The company may have been trying to prevent fraud when it stopped online iPhone sales to New Yorkers.
AT&T on Monday resumed selling iPhones to New York City residents through its Web site, but the reason the company temporarily stopped offering the popular Apple smartphone to New Yorkers remained a mystery.
People who entered a New York ZIP code over the Christmas weekend while trying to buy an iPhone from AT&T received a message saying the device wasn't available in their area. The device, however, was still available to New Yorkers through Apple or AT&T stores.
On Monday, New Yorkers could once again buy an iPhone online through AT&T, the Wall Street Journal reported. AT&T is the exclusive U.S. wireless provider for the iPhone.
AT&T declined a request for an interview from InformationWeek, but a spokesman said in an e-mailed statement, "We periodically modify our promotions and distribution channels." No reason was given for the recent change.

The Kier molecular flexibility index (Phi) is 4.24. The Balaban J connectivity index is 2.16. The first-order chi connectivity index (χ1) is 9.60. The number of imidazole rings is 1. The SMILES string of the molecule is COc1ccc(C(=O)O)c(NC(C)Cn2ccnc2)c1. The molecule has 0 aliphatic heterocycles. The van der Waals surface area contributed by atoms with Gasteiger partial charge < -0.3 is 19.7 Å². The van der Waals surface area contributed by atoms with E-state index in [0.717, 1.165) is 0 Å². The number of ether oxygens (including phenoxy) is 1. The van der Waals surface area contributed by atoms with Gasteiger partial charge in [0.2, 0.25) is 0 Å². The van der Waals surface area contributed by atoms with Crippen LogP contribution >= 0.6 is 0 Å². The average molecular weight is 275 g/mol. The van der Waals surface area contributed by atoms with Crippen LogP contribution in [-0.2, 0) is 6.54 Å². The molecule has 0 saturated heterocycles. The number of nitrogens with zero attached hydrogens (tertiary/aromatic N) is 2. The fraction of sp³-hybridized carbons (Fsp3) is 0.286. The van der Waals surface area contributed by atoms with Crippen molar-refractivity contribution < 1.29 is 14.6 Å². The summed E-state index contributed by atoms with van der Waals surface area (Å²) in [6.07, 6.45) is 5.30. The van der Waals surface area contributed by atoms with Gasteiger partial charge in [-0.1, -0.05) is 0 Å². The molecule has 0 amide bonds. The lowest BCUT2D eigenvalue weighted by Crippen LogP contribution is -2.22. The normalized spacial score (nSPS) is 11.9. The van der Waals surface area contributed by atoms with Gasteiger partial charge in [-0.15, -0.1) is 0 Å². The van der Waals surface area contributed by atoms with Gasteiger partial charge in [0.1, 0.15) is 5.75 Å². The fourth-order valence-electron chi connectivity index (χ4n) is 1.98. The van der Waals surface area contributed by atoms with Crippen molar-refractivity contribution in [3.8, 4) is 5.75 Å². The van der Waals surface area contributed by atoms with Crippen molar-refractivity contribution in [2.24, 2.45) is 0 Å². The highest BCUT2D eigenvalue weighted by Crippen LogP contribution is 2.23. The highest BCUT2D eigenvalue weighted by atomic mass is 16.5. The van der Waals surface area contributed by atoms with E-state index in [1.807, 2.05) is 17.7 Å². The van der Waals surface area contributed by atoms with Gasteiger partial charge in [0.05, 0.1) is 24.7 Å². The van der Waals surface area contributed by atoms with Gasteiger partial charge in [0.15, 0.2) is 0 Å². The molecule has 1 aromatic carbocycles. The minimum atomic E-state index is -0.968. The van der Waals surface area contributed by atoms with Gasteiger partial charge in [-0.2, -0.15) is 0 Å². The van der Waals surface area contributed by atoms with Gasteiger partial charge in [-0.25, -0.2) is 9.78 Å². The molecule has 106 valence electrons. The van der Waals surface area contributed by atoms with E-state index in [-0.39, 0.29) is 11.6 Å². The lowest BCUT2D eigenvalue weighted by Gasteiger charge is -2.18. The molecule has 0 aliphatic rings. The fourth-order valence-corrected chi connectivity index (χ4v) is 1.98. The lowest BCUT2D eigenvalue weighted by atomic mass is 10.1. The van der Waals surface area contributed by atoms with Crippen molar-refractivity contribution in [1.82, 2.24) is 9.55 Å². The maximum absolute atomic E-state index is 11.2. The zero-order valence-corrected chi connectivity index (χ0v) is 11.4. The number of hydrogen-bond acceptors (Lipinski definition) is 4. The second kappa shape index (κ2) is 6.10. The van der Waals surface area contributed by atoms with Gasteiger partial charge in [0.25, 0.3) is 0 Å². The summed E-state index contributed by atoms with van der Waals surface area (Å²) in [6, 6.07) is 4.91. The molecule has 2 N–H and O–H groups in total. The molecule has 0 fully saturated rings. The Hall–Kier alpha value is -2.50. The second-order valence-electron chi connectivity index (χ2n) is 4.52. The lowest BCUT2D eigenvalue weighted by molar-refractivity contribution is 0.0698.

The Consumerist, a Web site published in partnership with Consumer Reports, was the first to report that AT&T had stopped selling iPhones online to New Yorkers. The report led to speculation on the Web that AT&T was trying to reduce data congestion on its networks.
Earlier this month, Ralph de la Vega, chief executive of AT&T Mobility, told investors that the company was considering ways to curb data usage on its wireless networks, where 3% of smartphone users are responsible for 40% of traffic. In New York and San Francisco, smartphone use had brought performance levels "below our standards," he said.
On Monday, however, the Associated Press reported that the reason AT&T stopped online sales may have been to prevent fraudsters from buying phones, reneging on contracts, and then selling the devices to others.
InformationWeek Elite 100Our data shows these innovators using digital technology in two key areas: providing better products and cutting costs. Almost half of them expect to introduce a new IT-led product this year, and 46% are using technology to make business processes more efficient.
The UC Infrastructure TrapWorries about subpar networks tanking unified communications programs could be valid: Thirty-one percent of respondents have rolled capabilities out to less than 10% of users vs. 21% delivering UC to 76% or more. Is low uptake a result of strained infrastructures delivering poor performance?